• Occasionally, a character will appear in the background of a comic book before fully introduced. Spider-Man’s early love interest Liz Allan is first addressed by name in Amazing Spider-Man #4 (Sept. 1963). However, an unnamed character in Amazing Spider-Man #1 (March 1963) is, based on her appearance and dialogue, probably Allan. Plus, Amazing Fantasy #15 (Aug. 1962), shows an unnamed, unspeaking character who looks exactly like Allan. Thus Allan's first appearance may be given as any of the three.
  • Some characters appear in more than one continuity. While the first appearance of Nightcrawler is Giant-Size X-Men #1 (May 1975), the first appeared of “Ultimate Nightcrawler” (Nightcrawler in the alternate Ultimate Marvel universe) is Ultimate X-Men #6 (Aug. 2001).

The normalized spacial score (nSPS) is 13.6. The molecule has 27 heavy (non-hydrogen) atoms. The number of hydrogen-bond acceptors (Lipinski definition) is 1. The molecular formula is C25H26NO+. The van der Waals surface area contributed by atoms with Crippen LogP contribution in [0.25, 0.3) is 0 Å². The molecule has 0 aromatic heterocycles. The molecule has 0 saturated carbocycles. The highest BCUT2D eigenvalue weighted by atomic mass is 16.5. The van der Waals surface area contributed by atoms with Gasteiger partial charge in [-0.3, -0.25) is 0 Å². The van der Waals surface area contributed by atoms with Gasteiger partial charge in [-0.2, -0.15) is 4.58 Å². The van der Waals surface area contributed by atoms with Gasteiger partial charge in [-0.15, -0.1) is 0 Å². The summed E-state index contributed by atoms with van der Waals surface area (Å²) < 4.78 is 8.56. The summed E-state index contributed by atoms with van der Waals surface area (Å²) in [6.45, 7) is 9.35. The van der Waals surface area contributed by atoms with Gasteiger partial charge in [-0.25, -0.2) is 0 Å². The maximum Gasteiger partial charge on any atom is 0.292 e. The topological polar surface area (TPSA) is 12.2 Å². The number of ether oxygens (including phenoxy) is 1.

• Sometimes new characters are created for television or film adaptations of a franchise and are later added to the comic book continuity. The Batman adversary Harley Quinn debuted in the 1992 Batman: The Animated Series episode Joker's Favor. Her first appearance in comic format was the graphic novel The Batman Adventures: Mad Love, which took place in the continuity of Batman: The Animated Series. Her first appearance in the regular "DC Universe" was the 1999 one-shot Batman: Harley Quinn. Thus her first appearance is technically Joker's Favor, her first appearance in a comic book was Mad Love and her first appearance in the regular DC Comics continuity was Batman: Harley Quinn. Similarly, Firestar first appeared in Spider-Man and His Amazing Friends #1, which adapted the first episode of the TV series. Her first Earth-616 appearance was in The Uncanny X-Men #193.
  • Rarely, a character debuts in a publisher’s foreign branch and then appears in a domestic series. Psylocke first appeared in Captain Britain #8 (Dec. 1976), an original series of Marvel UK not widely available outside of Great Britain. Her debut in an American series was The New Mutants Annual #2 (1986). Her first appearance is sometimes given as either but more correctly it is Captain Britain #8 while The New Mutants Annual #2 is her first US appearance.